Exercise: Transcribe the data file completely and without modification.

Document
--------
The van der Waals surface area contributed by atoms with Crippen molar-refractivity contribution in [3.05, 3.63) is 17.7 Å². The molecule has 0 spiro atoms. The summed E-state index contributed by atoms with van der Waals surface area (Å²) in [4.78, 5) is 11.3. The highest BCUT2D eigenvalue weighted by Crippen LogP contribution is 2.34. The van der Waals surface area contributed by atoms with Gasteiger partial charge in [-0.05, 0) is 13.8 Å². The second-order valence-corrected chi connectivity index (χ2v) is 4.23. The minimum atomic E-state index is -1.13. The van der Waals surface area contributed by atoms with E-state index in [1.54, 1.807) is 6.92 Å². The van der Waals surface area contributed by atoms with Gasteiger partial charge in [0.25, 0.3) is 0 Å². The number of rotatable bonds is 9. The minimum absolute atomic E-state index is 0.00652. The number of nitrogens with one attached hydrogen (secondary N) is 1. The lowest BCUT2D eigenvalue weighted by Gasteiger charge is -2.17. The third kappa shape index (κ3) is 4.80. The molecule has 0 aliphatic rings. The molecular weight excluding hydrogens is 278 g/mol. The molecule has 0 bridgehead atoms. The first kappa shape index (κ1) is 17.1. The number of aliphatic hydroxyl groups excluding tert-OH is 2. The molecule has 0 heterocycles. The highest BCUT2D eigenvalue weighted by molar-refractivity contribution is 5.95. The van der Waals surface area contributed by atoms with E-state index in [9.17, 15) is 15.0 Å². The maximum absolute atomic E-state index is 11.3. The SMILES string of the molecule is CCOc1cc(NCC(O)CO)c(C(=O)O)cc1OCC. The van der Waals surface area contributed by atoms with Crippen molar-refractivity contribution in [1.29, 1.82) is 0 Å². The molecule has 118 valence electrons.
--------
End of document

The van der Waals surface area contributed by atoms with Crippen molar-refractivity contribution in [3.05, 3.63) is 17.7 Å². The molecule has 0 spiro atoms. The summed E-state index contributed by atoms with van der Waals surface area (Å²) in [4.78, 5) is 11.3. The highest BCUT2D eigenvalue weighted by Crippen LogP contribution is 2.34. The van der Waals surface area contributed by atoms with Gasteiger partial charge in [-0.05, 0) is 13.8 Å². The second-order valence-corrected chi connectivity index (χ2v) is 4.23. The minimum atomic E-state index is -1.13. The van der Waals surface area contributed by atoms with E-state index in [1.54, 1.807) is 6.92 Å². The van der Waals surface area contributed by atoms with Gasteiger partial charge in [0.25, 0.3) is 0 Å². The number of rotatable bonds is 9. The minimum absolute atomic E-state index is 0.00652. The number of nitrogens with one attached hydrogen (secondary N) is 1. The lowest BCUT2D eigenvalue weighted by Gasteiger charge is -2.17. The third kappa shape index (κ3) is 4.80. The molecule has 0 aliphatic rings. The molecular weight excluding hydrogens is 278 g/mol. The molecule has 0 bridgehead atoms. The first kappa shape index (κ1) is 17.1. The number of aliphatic hydroxyl groups excluding tert-OH is 2. The molecule has 0 heterocycles. The highest BCUT2D eigenvalue weighted by molar-refractivity contribution is 5.95. The van der Waals surface area contributed by atoms with E-state index in [9.17, 15) is 15.0 Å². The maximum absolute atomic E-state index is 11.3. The SMILES string of the molecule is CCOc1cc(NCC(O)CO)c(C(=O)O)cc1OCC. The van der Waals surface area contributed by atoms with Crippen molar-refractivity contribution in [1.29, 1.82) is 0 Å². The molecule has 118 valence electrons.